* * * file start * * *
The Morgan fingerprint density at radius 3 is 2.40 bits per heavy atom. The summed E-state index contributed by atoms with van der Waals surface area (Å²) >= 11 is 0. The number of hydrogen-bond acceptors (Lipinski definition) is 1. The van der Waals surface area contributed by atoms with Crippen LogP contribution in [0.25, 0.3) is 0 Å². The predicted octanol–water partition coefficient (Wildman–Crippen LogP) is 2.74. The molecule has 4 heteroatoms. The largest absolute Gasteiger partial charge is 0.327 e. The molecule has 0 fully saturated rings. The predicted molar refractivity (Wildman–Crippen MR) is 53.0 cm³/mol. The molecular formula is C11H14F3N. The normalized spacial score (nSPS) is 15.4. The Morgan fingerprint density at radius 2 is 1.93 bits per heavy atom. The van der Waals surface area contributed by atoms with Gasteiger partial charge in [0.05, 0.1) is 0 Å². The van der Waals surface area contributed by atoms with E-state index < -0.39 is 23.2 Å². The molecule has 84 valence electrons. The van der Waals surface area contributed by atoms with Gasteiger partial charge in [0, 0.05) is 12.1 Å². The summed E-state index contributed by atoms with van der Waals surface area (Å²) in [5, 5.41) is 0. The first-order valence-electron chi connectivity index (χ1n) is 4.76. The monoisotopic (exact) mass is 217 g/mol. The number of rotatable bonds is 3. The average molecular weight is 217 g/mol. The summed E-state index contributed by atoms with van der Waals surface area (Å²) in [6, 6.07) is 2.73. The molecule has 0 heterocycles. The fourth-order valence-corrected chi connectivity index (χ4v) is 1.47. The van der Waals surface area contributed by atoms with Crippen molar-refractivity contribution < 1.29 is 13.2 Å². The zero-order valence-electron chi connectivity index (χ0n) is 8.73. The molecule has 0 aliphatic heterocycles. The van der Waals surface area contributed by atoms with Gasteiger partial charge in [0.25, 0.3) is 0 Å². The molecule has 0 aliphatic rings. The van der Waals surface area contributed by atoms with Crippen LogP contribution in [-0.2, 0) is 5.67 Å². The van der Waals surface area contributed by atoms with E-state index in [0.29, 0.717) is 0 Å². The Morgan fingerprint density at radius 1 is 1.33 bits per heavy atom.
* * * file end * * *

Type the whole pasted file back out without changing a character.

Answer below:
The Morgan fingerprint density at radius 3 is 2.40 bits per heavy atom. The summed E-state index contributed by atoms with van der Waals surface area (Å²) >= 11 is 0. The number of hydrogen-bond acceptors (Lipinski definition) is 1. The van der Waals surface area contributed by atoms with Crippen LogP contribution in [0.25, 0.3) is 0 Å². The predicted octanol–water partition coefficient (Wildman–Crippen LogP) is 2.74. The molecule has 4 heteroatoms. The largest absolute Gasteiger partial charge is 0.327 e. The molecule has 0 fully saturated rings. The predicted molar refractivity (Wildman–Crippen MR) is 53.0 cm³/mol. The molecular formula is C11H14F3N. The normalized spacial score (nSPS) is 15.4. The Morgan fingerprint density at radius 2 is 1.93 bits per heavy atom. The van der Waals surface area contributed by atoms with Gasteiger partial charge in [0.05, 0.1) is 0 Å². The van der Waals surface area contributed by atoms with E-state index < -0.39 is 23.2 Å². The molecule has 84 valence electrons. The van der Waals surface area contributed by atoms with Gasteiger partial charge in [0, 0.05) is 12.1 Å². The summed E-state index contributed by atoms with van der Waals surface area (Å²) in [5, 5.41) is 0. The first-order valence-electron chi connectivity index (χ1n) is 4.76. The monoisotopic (exact) mass is 217 g/mol. The number of rotatable bonds is 3. The average molecular weight is 217 g/mol. The summed E-state index contributed by atoms with van der Waals surface area (Å²) in [6, 6.07) is 2.73. The molecule has 0 heterocycles. The fourth-order valence-corrected chi connectivity index (χ4v) is 1.47. The van der Waals surface area contributed by atoms with Crippen molar-refractivity contribution < 1.29 is 13.2 Å². The zero-order valence-electron chi connectivity index (χ0n) is 8.73. The molecule has 0 aliphatic heterocycles. The van der Waals surface area contributed by atoms with Gasteiger partial charge in [0.25, 0.3) is 0 Å². The molecule has 0 aliphatic rings. The van der Waals surface area contributed by atoms with Crippen LogP contribution in [-0.2, 0) is 5.67 Å². The van der Waals surface area contributed by atoms with E-state index in [0.29, 0.717) is 0 Å². The Morgan fingerprint density at radius 1 is 1.33 bits per heavy atom.